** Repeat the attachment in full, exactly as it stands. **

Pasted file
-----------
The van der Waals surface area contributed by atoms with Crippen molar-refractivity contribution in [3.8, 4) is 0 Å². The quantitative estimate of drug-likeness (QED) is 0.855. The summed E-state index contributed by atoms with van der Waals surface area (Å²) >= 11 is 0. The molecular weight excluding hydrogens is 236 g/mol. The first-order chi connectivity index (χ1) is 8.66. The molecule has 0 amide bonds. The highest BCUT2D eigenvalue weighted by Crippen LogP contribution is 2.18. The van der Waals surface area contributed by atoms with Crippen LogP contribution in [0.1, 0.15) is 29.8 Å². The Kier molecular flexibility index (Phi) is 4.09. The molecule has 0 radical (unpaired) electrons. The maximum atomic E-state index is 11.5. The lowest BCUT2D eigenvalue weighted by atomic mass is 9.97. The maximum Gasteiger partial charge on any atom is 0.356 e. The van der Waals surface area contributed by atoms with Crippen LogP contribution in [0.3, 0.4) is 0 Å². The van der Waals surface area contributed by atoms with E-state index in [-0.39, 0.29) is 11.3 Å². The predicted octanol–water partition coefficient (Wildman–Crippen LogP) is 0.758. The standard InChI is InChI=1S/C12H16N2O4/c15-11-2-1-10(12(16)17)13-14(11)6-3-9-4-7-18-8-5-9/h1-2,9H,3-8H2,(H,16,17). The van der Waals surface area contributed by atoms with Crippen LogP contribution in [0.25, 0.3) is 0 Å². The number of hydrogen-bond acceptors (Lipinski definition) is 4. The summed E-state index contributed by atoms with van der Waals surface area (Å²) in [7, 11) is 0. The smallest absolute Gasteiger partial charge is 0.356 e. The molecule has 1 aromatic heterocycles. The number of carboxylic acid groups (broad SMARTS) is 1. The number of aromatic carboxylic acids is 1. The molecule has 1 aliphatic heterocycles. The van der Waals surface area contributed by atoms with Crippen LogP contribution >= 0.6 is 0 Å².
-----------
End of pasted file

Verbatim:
The van der Waals surface area contributed by atoms with Crippen molar-refractivity contribution in [3.8, 4) is 0 Å². The quantitative estimate of drug-likeness (QED) is 0.855. The summed E-state index contributed by atoms with van der Waals surface area (Å²) >= 11 is 0. The molecular weight excluding hydrogens is 236 g/mol. The first-order chi connectivity index (χ1) is 8.66. The molecule has 0 amide bonds. The highest BCUT2D eigenvalue weighted by Crippen LogP contribution is 2.18. The van der Waals surface area contributed by atoms with Crippen LogP contribution in [0.1, 0.15) is 29.8 Å². The Kier molecular flexibility index (Phi) is 4.09. The molecule has 0 radical (unpaired) electrons. The maximum atomic E-state index is 11.5. The lowest BCUT2D eigenvalue weighted by atomic mass is 9.97. The maximum Gasteiger partial charge on any atom is 0.356 e. The van der Waals surface area contributed by atoms with Crippen LogP contribution in [0.3, 0.4) is 0 Å². The van der Waals surface area contributed by atoms with E-state index in [-0.39, 0.29) is 11.3 Å². The predicted octanol–water partition coefficient (Wildman–Crippen LogP) is 0.758. The standard InChI is InChI=1S/C12H16N2O4/c15-11-2-1-10(12(16)17)13-14(11)6-3-9-4-7-18-8-5-9/h1-2,9H,3-8H2,(H,16,17). The van der Waals surface area contributed by atoms with Crippen LogP contribution in [0.25, 0.3) is 0 Å². The number of hydrogen-bond acceptors (Lipinski definition) is 4. The summed E-state index contributed by atoms with van der Waals surface area (Å²) in [7, 11) is 0. The smallest absolute Gasteiger partial charge is 0.356 e. The molecule has 1 aromatic heterocycles. The number of carboxylic acid groups (broad SMARTS) is 1. The number of aromatic carboxylic acids is 1. The molecule has 1 aliphatic heterocycles. The van der Waals surface area contributed by atoms with Crippen LogP contribution >= 0.6 is 0 Å².